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Is it possible to have two norms on the same space, the topology of one being strictly finer than the other, yet the space is complete in both norms?

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    $\begingroup$ Do you definitely want norms, or would you settle for metrics? $\endgroup$ Jun 11, 2020 at 18:47
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    $\begingroup$ You usually define norms for vector spaces, so I'll stick to the case of real/ complex VS. It is not possible for finite-dimensional ones, as every norm there defines the same topology, but I think it should work on infinite dimensional vector spaces; I'm not quite fit enough in functional analysis to give an example though. $\endgroup$ Jun 11, 2020 at 18:51
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    $\begingroup$ @BrianM.Scott Norm $\endgroup$ Jun 11, 2020 at 18:57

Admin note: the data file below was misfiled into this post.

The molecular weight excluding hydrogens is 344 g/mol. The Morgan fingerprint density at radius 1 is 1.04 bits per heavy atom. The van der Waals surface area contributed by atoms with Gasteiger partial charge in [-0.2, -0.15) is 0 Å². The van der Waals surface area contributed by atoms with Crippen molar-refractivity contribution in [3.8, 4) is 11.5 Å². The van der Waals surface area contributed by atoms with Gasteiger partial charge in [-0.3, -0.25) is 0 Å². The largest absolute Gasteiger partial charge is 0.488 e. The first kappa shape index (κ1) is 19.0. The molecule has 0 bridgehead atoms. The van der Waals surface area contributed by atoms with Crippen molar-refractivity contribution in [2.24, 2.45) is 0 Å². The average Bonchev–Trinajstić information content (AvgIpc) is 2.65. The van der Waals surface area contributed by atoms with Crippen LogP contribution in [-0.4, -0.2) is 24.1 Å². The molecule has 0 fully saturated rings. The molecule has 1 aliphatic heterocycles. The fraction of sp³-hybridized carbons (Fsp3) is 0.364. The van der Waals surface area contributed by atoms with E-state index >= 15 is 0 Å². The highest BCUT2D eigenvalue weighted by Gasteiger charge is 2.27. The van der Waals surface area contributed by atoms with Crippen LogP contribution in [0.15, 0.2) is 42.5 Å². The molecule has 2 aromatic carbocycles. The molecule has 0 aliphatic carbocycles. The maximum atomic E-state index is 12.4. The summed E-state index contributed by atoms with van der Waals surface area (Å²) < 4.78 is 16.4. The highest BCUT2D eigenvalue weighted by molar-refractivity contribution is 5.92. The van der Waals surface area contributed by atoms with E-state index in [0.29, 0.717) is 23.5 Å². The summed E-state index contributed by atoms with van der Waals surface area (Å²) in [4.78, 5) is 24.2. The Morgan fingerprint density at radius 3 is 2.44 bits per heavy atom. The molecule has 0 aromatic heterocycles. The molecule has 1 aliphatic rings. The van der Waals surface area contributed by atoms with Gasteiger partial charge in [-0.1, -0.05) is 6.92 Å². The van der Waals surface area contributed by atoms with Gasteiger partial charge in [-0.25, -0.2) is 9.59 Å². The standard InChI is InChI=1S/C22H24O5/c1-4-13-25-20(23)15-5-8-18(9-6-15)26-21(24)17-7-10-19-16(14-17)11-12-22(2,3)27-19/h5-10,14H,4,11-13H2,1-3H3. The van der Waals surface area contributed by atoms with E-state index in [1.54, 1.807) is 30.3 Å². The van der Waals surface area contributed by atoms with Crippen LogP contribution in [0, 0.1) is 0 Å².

• $\begingroup$ Try functions that are analytic on the closed unit disk. $\endgroup$ Jun 11, 2020 at 19:39
  • $\begingroup$ @CharlieFrohman which norms though $\endgroup$ Jun 11, 2020 at 20:01

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This is not possible. Fix a space $X$ with two complete norms $\|\cdot\|_1, \|\cdot\|_2$ such that the topology induced by $\|\cdot\|_1$ is finer than the one induced by $\|\cdot\|_2$. Let $B_i$ denote the unit ball for $\|\cdot\|_i$.

In particular, $B_2$ is also open for $\|\cdot\|_1$ and so there is $\varepsilon > 0$ such that $\varepsilon B_1 \subseteq B_2$. Hence $\frac{\varepsilon}{2} S_1 \subseteq \varepsilon B_1 \subseteq B_2$ where $S_1 = \{x: \|x\|_1 = 1\}$. This means that for every $x \in X$, we have that $$\left \| \frac{\varepsilon x}{2 \|x\|_1} \right \|_2 \leq 1$$ which implies that $$\|x\|_2 \leq \frac{2}{\varepsilon} \|x\|_1.$$ That is, the identity map from $(X, \|\cdot\|_1)$ to $(X, \| \cdot \|_2)$ is continuous. Hence by the open mapping theorem, the identity map from $(X, \| \cdot \|_2)$ to $(X, \|\cdot\|_1)$ is continuous also which means that $$\|x\|_1 \leq C \|x\|_2$$ for some constant $C$. Hence the two norms are equivalent and so induce the same topology.

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